Japan Economic Foundation

Chairman's Article
(excerpts from JEF's Magazine "Japan Spotlight")

6 . Coping with Natural Disaster

Noboru HATAKEYAMA

Coping with Natural Disaster

By Noboru HATAKEYAMA


First of all, I would like to express my heartfelt gratitude to the people of the world for showing sympathy for the victims and concern about the damage caused by the Great East Japan Earthquake and tsunami and giving us many donations. It is really moving that people in as many as 142 countries and regions shared and cared as the Japanese did.

The Japanese economy has been badly hit by this earthquake and the tsunami that followed. However, even from before then the Japanese economy faced at least the following five weak points.

1. Shortage of economic demand. Since the burst of the economic bubble, the Japanese economy has been suffering from a shortage of demand. The amount of shortage as of now is said to be something like 20 trillion yen, which is 4% of Japan's GDP.

2. Tendency to avoid evaluation of a new technology or a new system, which reduces the courage to undertake reform. It is said that Japanese businesspeople are conservative. They tend to respect precedents. Therefore, there are many cases where Japanese companies that have invented new technologies go to the US first and succeed in selling them or products produced with their technologies there, and then come back to Japan with these success stories from the US. Stories of success in the US often have the power to convince people in Japan. I think this avoidance of evaluation comes from two sources. The first is the wish to avoid taking the risk of trying new technology. The second may be more deeply rooted in Japanese society, especially after World War Two when democracy was introduced, which was interpreted at least partly as meaning that everybody should be equal regardless of one's ability or achievements.

3. Lack of speedy decision-making. The Japanese government is often criticized for its slow process of making decisions and implementing these decisions. In this regard, however, I am afraid that Japanese private sectors are equally slow in doing business. Ten or so years ago one of my Taiwanese friends commented to me as follows. "In a commercial talk with the US, we just send a fax immediately and a deal is done. In the case of Japanese companies, you have to get approval in the form of signatures from your bosses and colleagues who have something to do with the deal. This paperwork takes time."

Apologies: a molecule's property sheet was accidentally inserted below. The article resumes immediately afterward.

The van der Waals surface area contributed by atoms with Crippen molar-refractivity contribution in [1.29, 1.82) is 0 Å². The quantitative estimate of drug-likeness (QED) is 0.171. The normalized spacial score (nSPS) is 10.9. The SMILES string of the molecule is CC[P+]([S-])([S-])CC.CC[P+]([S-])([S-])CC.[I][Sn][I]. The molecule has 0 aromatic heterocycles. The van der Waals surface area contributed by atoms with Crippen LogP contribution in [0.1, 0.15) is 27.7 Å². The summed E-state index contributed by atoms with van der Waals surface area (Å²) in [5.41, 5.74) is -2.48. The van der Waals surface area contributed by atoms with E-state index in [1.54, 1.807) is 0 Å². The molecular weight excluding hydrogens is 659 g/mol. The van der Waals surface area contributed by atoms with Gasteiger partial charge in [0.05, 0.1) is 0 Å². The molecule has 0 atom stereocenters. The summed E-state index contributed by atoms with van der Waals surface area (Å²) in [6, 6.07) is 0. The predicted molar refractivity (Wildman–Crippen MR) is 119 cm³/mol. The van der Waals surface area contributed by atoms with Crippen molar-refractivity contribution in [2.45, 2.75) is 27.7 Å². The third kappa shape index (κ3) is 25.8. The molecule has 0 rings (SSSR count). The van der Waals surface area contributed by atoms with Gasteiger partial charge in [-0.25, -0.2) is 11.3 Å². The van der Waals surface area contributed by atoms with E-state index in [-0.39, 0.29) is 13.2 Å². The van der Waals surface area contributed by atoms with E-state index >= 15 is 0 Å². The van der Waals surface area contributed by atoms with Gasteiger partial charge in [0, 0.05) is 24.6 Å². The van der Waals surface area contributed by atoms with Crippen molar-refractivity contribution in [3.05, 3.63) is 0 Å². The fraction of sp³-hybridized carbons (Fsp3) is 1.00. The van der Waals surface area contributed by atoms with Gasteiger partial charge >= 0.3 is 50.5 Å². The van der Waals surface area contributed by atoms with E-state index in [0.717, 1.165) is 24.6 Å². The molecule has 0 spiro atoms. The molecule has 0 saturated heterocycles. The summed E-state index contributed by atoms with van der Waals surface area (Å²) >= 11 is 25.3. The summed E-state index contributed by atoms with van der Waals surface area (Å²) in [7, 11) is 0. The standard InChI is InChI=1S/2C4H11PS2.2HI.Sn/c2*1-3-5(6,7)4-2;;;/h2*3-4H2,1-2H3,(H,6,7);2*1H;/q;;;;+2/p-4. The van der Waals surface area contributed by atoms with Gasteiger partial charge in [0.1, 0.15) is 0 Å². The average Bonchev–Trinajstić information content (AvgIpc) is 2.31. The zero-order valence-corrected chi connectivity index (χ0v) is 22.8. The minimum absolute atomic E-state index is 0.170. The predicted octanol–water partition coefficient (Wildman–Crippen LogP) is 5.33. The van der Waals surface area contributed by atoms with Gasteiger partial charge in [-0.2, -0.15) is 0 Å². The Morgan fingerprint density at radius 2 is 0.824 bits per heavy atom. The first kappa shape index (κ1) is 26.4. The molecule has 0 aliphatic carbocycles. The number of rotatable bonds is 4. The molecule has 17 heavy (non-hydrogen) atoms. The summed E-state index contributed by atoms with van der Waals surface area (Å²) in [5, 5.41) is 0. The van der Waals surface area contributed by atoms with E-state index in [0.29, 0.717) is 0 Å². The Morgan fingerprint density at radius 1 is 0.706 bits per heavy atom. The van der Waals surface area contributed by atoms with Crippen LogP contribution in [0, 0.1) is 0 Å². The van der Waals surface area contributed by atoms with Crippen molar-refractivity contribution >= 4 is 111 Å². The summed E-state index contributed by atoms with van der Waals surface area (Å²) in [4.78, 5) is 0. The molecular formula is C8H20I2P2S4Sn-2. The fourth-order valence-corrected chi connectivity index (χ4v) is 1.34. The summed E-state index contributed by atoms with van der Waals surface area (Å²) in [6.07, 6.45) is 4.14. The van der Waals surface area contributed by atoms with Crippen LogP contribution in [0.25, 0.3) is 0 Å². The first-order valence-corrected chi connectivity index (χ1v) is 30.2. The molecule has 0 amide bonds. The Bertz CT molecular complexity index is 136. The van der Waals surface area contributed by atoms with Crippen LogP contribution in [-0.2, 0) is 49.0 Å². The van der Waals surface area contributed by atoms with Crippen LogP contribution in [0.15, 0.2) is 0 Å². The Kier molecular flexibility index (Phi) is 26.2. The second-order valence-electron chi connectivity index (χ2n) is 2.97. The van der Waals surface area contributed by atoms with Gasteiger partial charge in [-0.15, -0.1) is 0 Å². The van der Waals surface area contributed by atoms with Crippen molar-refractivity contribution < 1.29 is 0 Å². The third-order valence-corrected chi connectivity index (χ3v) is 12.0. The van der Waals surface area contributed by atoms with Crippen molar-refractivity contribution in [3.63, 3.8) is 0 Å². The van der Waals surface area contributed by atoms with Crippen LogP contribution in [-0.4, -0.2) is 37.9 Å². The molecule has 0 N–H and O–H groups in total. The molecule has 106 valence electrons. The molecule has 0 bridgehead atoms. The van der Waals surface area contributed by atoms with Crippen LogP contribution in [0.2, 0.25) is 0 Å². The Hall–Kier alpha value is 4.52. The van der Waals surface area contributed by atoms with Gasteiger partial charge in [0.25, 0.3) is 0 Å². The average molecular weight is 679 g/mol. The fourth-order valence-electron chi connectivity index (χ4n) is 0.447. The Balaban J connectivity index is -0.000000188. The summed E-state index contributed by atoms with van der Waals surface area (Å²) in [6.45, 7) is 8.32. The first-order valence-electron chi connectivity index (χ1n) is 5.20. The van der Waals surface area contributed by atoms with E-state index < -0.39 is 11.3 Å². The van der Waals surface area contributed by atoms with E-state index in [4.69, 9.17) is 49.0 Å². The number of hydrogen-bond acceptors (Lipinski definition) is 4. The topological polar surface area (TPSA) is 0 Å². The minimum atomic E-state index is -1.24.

4. Scattered development of cities without any integrated plan.

5. Vulnerable structure of energy supply sources.

Now this economy has been hit severely by a most relentless natural disaster, which killed around 25,000 people, including those missing. On this occasion I would like to offer my deepest condolences to the victims and their families. We have to convert this historical disaster into an opportunity to improve Japan's economy and society.

What impact will this disaster have on the Japanese economy? There is a possibility that this disaster may be a turning point to naturally overcome these weak points, of necessity. The government of Japan has announced that, according to its tentative calculations, the total amount of damage including that to infrastructure, plants and machines in the private sector due to the Great East Earthquake, but excluding damage deriving from accidents at nuclear electricity generation plants, will be 16 - 25 trillion yen. This amount is almost equal to that of the shortage of economic demand I mentioned before.

Of course, in the initial stage, Japan's GDP will experience a severe drop, especially because of the supply chain breakdown due to the destruction of some parts and components factories. On the micro level, there are as many as 115,000 refugees whose homes were destroyed by the earthquake or swept away by the tsunami, or are located within areas from where the government of Japan has asked people to evacuate due to concern about radioactivity from the damaged nuclear power reactors. It is imperative that many workers, farmers and fishermen who lost their jobs, farmlands or fishing ships are able to start working again soon.

The restoration plan should be divided into two steps. The first step will be a temporary plan for quickly constructing houses and minimum infrastructure, so that refugees can go back to their normal life as soon as possible. Speed is the name of the game here.

However, after these temporary measures have been taken, full- fledged plans and implementation based on those plans must follow as the second step. These plans will describe beautiful and convenient towns or cities worthy of the 21st century and should be selected through international bidding. By the time these plans are submitted, the core principle of the energy policy of the Japanese government should be determined in advance, including the ratio of renewable energy, Japan's fundamental stance vis-à-vis nuclear energy, and the ratio of dependence on petroleum. Plans submitted for the final selection should be reviewed and evaluated by teams including experts from third countries.

Of course, through such a process, it is imperative to eliminate harmful rumors and prejudices to the effect that Japan is a dangerous place to visit as well as any recommendations not to purchase Japanese products, either agricultural or industrial, because of supposed potential radioactivity.


Noboru Hatakeyama is currently chairman/CEO, Japan Economic Foundation, and was previously chairman/CEO, JETRO and Vice-Minister for International Affairs, MITI. He was involved in many trade issues, including the Uruguay Round of GATT talks and many trade negotiations with the US and the EU. He is known as a pioneer of Japan's FTA.